At 19 years of age, Mpanga conducted her first lesson at Nalinya Lwantale Primary School in Ndejje. She had just qualified as a teacher from Our Lady Irene Teachers Training College. In a pioneer class of only 30, she was lucky to emerge among the best. She was posted to teach Top Class; the equivalent of P.7 today.
After two years, she secured a scholarship at Moray House College in Edinburgh, Scotland. After two years, he graduated with a certificate in Infants Education. Shortly after, she enrolled at London Universityâ€™s Institute of Education, for a diploma in English teaching. She graduated in 1968.
In 1968, she secured a job at Kitante PS. The school was used as a model school for training teachers from other parts of the country.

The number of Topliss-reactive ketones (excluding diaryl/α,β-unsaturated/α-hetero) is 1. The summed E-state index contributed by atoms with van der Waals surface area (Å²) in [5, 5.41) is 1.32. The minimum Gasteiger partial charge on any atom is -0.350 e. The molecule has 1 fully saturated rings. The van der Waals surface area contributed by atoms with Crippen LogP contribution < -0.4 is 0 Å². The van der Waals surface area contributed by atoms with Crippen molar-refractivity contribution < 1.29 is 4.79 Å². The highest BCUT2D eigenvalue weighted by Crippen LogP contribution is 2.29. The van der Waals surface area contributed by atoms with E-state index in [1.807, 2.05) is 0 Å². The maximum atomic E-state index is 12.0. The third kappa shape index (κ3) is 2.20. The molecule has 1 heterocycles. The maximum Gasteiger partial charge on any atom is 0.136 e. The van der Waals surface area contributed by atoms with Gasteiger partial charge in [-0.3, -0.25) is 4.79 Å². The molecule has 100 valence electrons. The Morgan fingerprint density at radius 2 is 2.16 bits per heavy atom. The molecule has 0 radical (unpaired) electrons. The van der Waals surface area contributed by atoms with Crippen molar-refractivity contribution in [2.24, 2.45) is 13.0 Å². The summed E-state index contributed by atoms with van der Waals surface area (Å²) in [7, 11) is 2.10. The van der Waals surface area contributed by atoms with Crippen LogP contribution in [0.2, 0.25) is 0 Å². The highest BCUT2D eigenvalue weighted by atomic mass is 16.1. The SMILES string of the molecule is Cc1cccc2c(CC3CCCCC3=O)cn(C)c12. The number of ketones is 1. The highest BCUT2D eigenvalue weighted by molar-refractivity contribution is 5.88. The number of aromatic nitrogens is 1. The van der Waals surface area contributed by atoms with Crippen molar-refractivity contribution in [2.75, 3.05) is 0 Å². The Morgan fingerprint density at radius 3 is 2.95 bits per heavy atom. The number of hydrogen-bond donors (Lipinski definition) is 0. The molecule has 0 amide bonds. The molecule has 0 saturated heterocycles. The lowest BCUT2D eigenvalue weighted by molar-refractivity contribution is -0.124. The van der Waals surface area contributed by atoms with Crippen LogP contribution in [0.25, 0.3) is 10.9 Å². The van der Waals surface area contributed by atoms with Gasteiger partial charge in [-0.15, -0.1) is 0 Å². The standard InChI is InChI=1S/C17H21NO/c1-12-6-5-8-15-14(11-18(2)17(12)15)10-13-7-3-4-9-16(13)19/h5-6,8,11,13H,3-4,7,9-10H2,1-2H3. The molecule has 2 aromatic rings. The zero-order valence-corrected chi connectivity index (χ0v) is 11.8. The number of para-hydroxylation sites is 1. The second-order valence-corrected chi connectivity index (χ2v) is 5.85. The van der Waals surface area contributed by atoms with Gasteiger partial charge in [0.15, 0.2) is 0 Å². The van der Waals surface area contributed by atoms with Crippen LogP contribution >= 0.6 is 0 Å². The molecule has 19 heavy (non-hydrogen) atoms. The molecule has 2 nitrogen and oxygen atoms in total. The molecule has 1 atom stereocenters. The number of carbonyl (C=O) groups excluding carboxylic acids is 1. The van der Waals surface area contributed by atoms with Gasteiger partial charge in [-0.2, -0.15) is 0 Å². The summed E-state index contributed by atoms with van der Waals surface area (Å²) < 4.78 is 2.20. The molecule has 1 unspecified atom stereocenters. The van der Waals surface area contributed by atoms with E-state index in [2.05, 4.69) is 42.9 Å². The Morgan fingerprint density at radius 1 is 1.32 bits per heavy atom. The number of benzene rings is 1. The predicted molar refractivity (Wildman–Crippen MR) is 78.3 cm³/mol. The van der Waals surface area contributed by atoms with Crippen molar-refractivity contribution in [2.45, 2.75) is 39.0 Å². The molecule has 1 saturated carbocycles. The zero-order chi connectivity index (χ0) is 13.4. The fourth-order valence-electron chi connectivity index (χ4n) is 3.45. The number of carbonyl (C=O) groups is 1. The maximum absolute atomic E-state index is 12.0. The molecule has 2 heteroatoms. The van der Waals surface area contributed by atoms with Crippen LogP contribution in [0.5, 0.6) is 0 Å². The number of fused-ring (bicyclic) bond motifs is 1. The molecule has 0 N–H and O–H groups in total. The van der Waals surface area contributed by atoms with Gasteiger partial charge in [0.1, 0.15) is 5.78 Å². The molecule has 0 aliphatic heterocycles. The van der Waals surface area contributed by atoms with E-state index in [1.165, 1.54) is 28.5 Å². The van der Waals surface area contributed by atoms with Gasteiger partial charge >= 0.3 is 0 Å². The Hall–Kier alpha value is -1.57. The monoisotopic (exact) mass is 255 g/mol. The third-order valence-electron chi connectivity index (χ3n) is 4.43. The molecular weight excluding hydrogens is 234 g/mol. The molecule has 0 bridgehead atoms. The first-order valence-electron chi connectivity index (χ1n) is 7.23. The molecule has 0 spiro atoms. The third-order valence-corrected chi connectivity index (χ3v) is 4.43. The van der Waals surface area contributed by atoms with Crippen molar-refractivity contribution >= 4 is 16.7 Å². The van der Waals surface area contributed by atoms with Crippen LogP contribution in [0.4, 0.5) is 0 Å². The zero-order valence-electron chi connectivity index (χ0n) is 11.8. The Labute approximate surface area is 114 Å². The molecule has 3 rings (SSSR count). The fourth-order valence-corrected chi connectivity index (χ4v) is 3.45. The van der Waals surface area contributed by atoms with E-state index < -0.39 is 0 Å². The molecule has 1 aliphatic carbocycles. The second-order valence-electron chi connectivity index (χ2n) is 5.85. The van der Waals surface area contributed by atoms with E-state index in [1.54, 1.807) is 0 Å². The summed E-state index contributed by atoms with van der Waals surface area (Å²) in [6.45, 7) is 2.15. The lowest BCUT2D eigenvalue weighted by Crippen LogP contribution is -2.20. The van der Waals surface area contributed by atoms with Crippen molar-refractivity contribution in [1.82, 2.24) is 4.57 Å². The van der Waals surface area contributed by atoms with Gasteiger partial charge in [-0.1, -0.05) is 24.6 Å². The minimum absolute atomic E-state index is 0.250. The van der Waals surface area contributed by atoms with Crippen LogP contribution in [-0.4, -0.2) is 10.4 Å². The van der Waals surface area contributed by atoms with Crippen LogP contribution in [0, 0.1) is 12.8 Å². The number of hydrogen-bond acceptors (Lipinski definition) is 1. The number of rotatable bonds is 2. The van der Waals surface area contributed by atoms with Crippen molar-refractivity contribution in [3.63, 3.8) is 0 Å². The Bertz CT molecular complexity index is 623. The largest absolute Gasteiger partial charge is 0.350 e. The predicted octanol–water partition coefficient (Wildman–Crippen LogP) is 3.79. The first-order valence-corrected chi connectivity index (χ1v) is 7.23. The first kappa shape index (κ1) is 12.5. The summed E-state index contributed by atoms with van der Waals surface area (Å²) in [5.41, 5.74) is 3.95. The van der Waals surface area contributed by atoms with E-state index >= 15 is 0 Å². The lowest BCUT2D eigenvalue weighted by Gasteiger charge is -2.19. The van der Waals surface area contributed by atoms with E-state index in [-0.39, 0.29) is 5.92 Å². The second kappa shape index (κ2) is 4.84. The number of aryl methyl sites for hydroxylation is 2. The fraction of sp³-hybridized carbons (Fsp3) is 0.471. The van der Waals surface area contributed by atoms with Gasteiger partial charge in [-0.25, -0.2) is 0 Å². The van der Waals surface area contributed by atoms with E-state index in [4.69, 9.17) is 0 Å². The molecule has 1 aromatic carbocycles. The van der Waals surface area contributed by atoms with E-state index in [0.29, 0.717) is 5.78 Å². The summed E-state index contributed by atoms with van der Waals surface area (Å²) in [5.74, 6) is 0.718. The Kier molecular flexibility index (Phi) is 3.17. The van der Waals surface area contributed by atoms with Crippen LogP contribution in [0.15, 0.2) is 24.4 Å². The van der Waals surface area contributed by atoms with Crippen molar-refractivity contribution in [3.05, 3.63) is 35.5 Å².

After a two-year stint there, she joined Nakasero PS. She recalls that there were only four Africans teaching in the school.
â€œFew Africans had qualifications to teach in such a school which was dominated by children of the elite and whites,â€ she recalls.
After eight years of teaching at Nakasero, Mpanga joined Makerere University, where she graduated with a Bachelor of Arts degree in Education in 1981.
After over two decades of teaching at primary level, she joined secondary. She taught at Nakasero Senior Secondary School for seven years, between 1981 and 1988.
In 1989, she was appointed Acting Principal of Lady Irene Teachers Training College, which later became Ndejje University.
But she remembers one thing during her stay in this school. â€œI acted for 11 years,â€ she says. Later she